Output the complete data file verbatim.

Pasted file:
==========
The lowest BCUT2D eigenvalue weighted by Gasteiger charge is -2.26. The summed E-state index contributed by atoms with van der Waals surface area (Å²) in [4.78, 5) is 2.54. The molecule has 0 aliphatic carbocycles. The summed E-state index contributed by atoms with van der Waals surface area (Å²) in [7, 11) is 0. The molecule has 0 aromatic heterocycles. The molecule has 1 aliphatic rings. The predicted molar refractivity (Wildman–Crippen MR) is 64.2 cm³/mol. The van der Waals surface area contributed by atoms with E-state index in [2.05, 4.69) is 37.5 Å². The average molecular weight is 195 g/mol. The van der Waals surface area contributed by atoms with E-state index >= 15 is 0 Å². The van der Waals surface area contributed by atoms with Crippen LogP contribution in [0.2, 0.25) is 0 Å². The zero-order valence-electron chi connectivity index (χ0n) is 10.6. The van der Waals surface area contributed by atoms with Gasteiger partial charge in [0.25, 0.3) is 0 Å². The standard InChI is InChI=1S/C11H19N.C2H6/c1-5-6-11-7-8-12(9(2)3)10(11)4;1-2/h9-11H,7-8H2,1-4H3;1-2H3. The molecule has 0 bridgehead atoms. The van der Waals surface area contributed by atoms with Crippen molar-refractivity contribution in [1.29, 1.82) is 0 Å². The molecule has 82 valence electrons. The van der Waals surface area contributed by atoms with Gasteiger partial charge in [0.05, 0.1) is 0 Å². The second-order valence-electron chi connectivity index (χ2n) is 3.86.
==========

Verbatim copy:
The lowest BCUT2D eigenvalue weighted by Gasteiger charge is -2.26. The summed E-state index contributed by atoms with van der Waals surface area (Å²) in [4.78, 5) is 2.54. The molecule has 0 aliphatic carbocycles. The summed E-state index contributed by atoms with van der Waals surface area (Å²) in [7, 11) is 0. The molecule has 0 aromatic heterocycles. The molecule has 1 aliphatic rings. The predicted molar refractivity (Wildman–Crippen MR) is 64.2 cm³/mol. The van der Waals surface area contributed by atoms with E-state index in [2.05, 4.69) is 37.5 Å². The average molecular weight is 195 g/mol. The van der Waals surface area contributed by atoms with E-state index >= 15 is 0 Å². The van der Waals surface area contributed by atoms with Crippen LogP contribution in [0.2, 0.25) is 0 Å². The zero-order valence-electron chi connectivity index (χ0n) is 10.6. The van der Waals surface area contributed by atoms with Gasteiger partial charge in [0.25, 0.3) is 0 Å². The standard InChI is InChI=1S/C11H19N.C2H6/c1-5-6-11-7-8-12(9(2)3)10(11)4;1-2/h9-11H,7-8H2,1-4H3;1-2H3. The molecule has 0 bridgehead atoms. The van der Waals surface area contributed by atoms with Crippen molar-refractivity contribution in [1.29, 1.82) is 0 Å². The molecule has 82 valence electrons. The van der Waals surface area contributed by atoms with Gasteiger partial charge in [0.05, 0.1) is 0 Å². The second-order valence-electron chi connectivity index (χ2n) is 3.86.